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F-22 upgrade is over budget and behind schedule

F-35 operating costs will reach $1T
Officials think management will get the operating costs of the F-35 down

Any time the USAF or other branches of the armed service need a replacement for an aging aircraft, the cost of the development and maintenance are a huge budgetary issue for the military and lawmakers in Washington. Two of the most expensive weapons programs in the last several decades have been the F-22 Raptor and the F-35 Lightning II.

The F-22 is due for an incremental upgrade to its hardware and software that some officials say is already behind on delivery and over its cost projections. The update in question is called Increment 3.2.

Air Force procurement Chief David Van Buren told members of the Senate Armed Services Committee, "The Increment 3.2 that we're currently working on for the F-22 for our war-fighting customer is taking too long to implement. We are working with the company [Lockheed Martin] to try to speed that up and make it more affordable."

The cause of the delay in delivery stems from the programming language used called Ada. The Ada language was once a DoD standard, but the use of the language has waned in the last 15 years. Analyst Loren Thompson from the Lexington Institute said, "It tends to impede quick upgrades to the system to which it is the base software." Thompson also said, "The affordability of any upgrade becomes debatable when you purchase a relatively small number of upgrades."

The new upgrade is being applied to the 187 Raptors built by Lockheed, two of which have been lost to accidents. The upgrade will allow the F-22 to carry the AIM-9x infrared-guided air-to-air missile and the AIM 120D medium-range Air-to-Air missile and attack up to eight different targets with the 250-pound Small Diameter Bombs. Lockheed is looking for ways to reduce the cost of the upgrade right now.

The F-35 program is also again the center of focus on costs. This time lawmakers and military commanders are looking at the long-term costs of maintaining and operating the F-35 fleet. The Pentagon has estimated that the cost to operate the F-35 fighters through 2065 will be more than $1 trillion.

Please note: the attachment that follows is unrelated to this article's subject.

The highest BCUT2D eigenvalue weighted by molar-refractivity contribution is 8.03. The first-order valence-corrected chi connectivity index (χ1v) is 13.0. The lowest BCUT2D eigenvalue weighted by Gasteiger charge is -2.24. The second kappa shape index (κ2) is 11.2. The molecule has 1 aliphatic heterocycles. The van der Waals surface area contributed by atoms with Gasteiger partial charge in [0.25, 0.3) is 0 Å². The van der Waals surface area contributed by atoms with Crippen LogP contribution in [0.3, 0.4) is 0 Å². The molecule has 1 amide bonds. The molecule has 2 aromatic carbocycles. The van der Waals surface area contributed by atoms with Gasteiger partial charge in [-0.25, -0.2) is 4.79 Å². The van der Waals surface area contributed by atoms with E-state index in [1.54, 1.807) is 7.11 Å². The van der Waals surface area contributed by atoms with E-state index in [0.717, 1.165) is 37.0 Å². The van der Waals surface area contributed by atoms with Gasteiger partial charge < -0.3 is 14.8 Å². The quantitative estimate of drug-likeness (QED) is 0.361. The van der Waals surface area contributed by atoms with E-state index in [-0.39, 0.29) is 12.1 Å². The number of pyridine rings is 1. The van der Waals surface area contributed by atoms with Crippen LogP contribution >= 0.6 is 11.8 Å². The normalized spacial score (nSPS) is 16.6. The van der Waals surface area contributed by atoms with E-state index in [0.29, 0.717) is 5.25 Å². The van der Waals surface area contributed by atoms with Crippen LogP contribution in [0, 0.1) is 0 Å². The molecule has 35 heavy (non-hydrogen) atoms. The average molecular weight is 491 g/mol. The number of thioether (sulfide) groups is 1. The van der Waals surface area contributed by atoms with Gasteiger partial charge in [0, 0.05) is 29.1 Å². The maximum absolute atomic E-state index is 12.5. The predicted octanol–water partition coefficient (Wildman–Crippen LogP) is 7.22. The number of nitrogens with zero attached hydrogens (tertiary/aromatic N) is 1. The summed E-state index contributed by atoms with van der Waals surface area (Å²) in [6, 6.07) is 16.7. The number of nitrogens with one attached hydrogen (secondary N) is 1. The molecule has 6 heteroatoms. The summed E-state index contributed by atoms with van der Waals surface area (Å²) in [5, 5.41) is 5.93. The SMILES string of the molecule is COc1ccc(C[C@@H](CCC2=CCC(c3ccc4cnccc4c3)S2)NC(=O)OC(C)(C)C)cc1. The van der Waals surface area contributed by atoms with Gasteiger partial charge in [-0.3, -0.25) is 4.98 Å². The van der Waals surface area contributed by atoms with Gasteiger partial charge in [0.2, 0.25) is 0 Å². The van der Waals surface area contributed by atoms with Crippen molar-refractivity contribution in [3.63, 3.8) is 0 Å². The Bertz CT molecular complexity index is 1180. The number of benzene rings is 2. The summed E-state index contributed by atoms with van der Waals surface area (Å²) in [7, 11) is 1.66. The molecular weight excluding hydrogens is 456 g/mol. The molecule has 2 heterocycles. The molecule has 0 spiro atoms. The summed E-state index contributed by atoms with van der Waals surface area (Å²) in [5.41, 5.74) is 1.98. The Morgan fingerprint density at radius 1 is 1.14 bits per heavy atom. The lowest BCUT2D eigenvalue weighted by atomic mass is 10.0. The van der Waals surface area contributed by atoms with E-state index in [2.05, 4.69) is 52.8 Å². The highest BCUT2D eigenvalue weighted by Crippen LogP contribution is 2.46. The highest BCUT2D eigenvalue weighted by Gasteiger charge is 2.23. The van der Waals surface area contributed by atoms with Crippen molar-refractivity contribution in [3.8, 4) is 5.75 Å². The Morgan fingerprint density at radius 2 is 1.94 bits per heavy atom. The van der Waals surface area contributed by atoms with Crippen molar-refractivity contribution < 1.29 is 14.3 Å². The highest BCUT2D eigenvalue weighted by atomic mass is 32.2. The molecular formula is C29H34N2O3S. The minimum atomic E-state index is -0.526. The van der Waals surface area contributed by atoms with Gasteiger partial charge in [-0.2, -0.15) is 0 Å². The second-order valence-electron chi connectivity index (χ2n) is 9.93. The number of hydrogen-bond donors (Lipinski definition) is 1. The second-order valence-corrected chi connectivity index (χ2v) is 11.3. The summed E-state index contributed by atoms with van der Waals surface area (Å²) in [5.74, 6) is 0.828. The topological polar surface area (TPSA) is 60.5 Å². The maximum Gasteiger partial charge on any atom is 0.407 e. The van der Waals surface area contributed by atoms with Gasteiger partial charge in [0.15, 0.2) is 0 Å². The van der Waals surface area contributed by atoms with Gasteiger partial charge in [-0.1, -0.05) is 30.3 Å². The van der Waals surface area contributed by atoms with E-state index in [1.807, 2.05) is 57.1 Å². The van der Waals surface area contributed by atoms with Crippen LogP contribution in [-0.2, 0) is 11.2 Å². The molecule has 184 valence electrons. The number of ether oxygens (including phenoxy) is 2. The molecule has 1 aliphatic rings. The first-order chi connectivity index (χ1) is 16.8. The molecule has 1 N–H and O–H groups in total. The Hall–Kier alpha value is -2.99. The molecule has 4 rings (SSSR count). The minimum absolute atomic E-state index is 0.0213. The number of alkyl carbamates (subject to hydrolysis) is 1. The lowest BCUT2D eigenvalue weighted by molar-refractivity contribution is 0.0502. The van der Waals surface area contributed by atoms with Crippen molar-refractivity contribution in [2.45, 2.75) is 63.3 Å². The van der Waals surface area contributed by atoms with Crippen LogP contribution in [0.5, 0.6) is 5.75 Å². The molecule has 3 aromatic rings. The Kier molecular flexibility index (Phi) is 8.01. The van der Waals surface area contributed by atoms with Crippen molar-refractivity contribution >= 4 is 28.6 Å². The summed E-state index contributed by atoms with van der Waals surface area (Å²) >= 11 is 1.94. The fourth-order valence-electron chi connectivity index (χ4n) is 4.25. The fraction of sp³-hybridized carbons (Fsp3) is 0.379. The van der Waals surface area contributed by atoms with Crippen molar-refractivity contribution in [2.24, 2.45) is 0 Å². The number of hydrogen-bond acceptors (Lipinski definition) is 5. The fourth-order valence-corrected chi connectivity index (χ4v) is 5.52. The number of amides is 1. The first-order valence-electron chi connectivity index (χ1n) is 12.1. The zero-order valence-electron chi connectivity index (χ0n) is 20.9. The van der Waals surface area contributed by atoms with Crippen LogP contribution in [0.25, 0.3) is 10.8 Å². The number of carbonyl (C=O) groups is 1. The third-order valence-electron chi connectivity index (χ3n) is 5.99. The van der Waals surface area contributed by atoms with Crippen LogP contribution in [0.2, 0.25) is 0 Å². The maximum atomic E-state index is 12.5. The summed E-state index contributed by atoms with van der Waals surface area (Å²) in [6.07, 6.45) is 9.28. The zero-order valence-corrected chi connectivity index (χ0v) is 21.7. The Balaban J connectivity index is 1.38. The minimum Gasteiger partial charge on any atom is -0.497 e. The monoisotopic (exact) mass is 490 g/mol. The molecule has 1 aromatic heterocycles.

Procurement Chief Ashton Carter said, "Over the lifetime of this program, the decade or so, the per-aircraft cost of the 2,443 aircraft has doubled in real terms. That's what it's going to cost if we keep doing what we're doing. That's unacceptable. That's unaffordable."

However, he noted that the massive $1 trillion number can’t be taken at face value because management steps over the life of the aircraft will bring costs down. Carter said, "I truly believe that we can manage out a substantial number of the production and sustainment costs."

There has been technology sharing between the F-22 and the F-35 with some stealth coatings developed for the F-35 being applied to the older F-22 aircraft. The F-35 fleet was grounded in March when an in-flight failure of the generator aboard a test aircraft occurred.



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RE: haha this is so ridiculous
By Iaiken on 5/20/2011 11:38:15 AM , Rating: 1
One trillion dollars equals:

33 million college educations
21 million low income houses
9,000 miles of high speed rail (including the trains)
200 comprehensive metropolitan subway systems
1/14th of the current national debt

But what the hey, you can't use a low income house to stomp the crap out of a 3rd world nation, can you?


RE: haha this is so ridiculous
By ebakke on 5/20/11, Rating: -1
RE: haha this is so ridiculous
By FaaR on 5/20/11, Rating: 0
RE: haha this is so ridiculous